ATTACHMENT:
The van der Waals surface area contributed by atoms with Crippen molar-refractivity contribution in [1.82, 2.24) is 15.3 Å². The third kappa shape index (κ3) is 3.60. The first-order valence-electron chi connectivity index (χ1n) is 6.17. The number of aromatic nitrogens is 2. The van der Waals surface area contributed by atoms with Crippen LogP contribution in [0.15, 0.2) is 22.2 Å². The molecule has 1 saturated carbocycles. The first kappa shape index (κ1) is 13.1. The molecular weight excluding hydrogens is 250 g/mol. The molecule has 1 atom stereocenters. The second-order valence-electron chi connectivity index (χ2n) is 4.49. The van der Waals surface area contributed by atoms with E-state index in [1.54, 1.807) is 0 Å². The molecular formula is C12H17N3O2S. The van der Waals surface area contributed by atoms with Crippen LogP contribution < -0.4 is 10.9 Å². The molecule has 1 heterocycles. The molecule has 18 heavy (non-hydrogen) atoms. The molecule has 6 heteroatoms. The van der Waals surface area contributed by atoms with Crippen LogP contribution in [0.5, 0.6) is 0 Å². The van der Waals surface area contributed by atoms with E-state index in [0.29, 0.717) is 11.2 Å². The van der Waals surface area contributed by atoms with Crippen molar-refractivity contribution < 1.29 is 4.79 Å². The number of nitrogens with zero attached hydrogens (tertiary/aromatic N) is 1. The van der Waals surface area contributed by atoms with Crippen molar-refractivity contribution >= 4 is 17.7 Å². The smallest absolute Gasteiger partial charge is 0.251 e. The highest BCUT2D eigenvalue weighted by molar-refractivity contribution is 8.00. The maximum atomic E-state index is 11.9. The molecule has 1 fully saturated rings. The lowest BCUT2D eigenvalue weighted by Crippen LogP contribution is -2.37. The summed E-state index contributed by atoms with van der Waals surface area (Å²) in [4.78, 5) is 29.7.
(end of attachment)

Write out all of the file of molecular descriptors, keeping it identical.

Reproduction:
The van der Waals surface area contributed by atoms with Crippen molar-refractivity contribution in [1.82, 2.24) is 15.3 Å². The third kappa shape index (κ3) is 3.60. The first-order valence-electron chi connectivity index (χ1n) is 6.17. The number of aromatic nitrogens is 2. The van der Waals surface area contributed by atoms with Crippen LogP contribution in [0.15, 0.2) is 22.2 Å². The molecule has 1 saturated carbocycles. The first kappa shape index (κ1) is 13.1. The molecular weight excluding hydrogens is 250 g/mol. The molecule has 1 atom stereocenters. The second-order valence-electron chi connectivity index (χ2n) is 4.49. The van der Waals surface area contributed by atoms with E-state index in [1.54, 1.807) is 0 Å². The molecular formula is C12H17N3O2S. The van der Waals surface area contributed by atoms with Crippen LogP contribution < -0.4 is 10.9 Å². The molecule has 1 heterocycles. The molecule has 18 heavy (non-hydrogen) atoms. The molecule has 6 heteroatoms. The van der Waals surface area contributed by atoms with Crippen LogP contribution in [0.5, 0.6) is 0 Å². The van der Waals surface area contributed by atoms with E-state index in [0.29, 0.717) is 11.2 Å². The van der Waals surface area contributed by atoms with Crippen molar-refractivity contribution < 1.29 is 4.79 Å². The number of nitrogens with zero attached hydrogens (tertiary/aromatic N) is 1. The van der Waals surface area contributed by atoms with Crippen molar-refractivity contribution >= 4 is 17.7 Å². The smallest absolute Gasteiger partial charge is 0.251 e. The highest BCUT2D eigenvalue weighted by molar-refractivity contribution is 8.00. The maximum atomic E-state index is 11.9. The molecule has 1 fully saturated rings. The lowest BCUT2D eigenvalue weighted by Crippen LogP contribution is -2.37. The summed E-state index contributed by atoms with van der Waals surface area (Å²) in [4.78, 5) is 29.7.